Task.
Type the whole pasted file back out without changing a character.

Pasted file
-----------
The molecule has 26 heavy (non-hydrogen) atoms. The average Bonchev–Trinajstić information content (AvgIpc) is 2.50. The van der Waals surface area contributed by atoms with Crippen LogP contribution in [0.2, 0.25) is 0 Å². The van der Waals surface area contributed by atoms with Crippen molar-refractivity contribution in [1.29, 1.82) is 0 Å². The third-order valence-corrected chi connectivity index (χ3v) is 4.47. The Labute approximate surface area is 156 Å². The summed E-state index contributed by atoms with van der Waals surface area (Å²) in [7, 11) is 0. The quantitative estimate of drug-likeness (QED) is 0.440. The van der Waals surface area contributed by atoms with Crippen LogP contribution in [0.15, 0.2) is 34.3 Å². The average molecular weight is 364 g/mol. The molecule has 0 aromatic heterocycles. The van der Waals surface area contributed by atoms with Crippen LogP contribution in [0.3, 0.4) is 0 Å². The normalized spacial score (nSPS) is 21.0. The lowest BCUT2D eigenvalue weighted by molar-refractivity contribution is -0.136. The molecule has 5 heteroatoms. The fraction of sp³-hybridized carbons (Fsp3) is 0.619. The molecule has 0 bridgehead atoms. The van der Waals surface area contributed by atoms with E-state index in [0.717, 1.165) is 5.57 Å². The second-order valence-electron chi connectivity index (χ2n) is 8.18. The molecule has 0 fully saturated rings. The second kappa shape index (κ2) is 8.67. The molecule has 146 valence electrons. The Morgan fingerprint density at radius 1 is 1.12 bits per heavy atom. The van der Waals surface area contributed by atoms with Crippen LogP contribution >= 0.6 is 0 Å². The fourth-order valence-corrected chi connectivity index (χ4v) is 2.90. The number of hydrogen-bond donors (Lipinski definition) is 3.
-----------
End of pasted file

The molecule has 26 heavy (non-hydrogen) atoms. The average Bonchev–Trinajstić information content (AvgIpc) is 2.50. The van der Waals surface area contributed by atoms with Crippen LogP contribution in [0.2, 0.25) is 0 Å². The van der Waals surface area contributed by atoms with Crippen molar-refractivity contribution in [1.29, 1.82) is 0 Å². The third-order valence-corrected chi connectivity index (χ3v) is 4.47. The Labute approximate surface area is 156 Å². The summed E-state index contributed by atoms with van der Waals surface area (Å²) in [7, 11) is 0. The quantitative estimate of drug-likeness (QED) is 0.440. The van der Waals surface area contributed by atoms with Crippen LogP contribution in [0.15, 0.2) is 34.3 Å². The average molecular weight is 364 g/mol. The molecule has 0 aromatic heterocycles. The van der Waals surface area contributed by atoms with Crippen LogP contribution in [0.3, 0.4) is 0 Å². The normalized spacial score (nSPS) is 21.0. The lowest BCUT2D eigenvalue weighted by molar-refractivity contribution is -0.136. The molecule has 5 heteroatoms. The fraction of sp³-hybridized carbons (Fsp3) is 0.619. The molecule has 0 bridgehead atoms. The van der Waals surface area contributed by atoms with E-state index in [0.717, 1.165) is 5.57 Å². The second-order valence-electron chi connectivity index (χ2n) is 8.18. The molecule has 0 fully saturated rings. The second kappa shape index (κ2) is 8.67. The molecule has 146 valence electrons. The Morgan fingerprint density at radius 1 is 1.12 bits per heavy atom. The van der Waals surface area contributed by atoms with Crippen LogP contribution >= 0.6 is 0 Å². The fourth-order valence-corrected chi connectivity index (χ4v) is 2.90. The number of hydrogen-bond donors (Lipinski definition) is 3.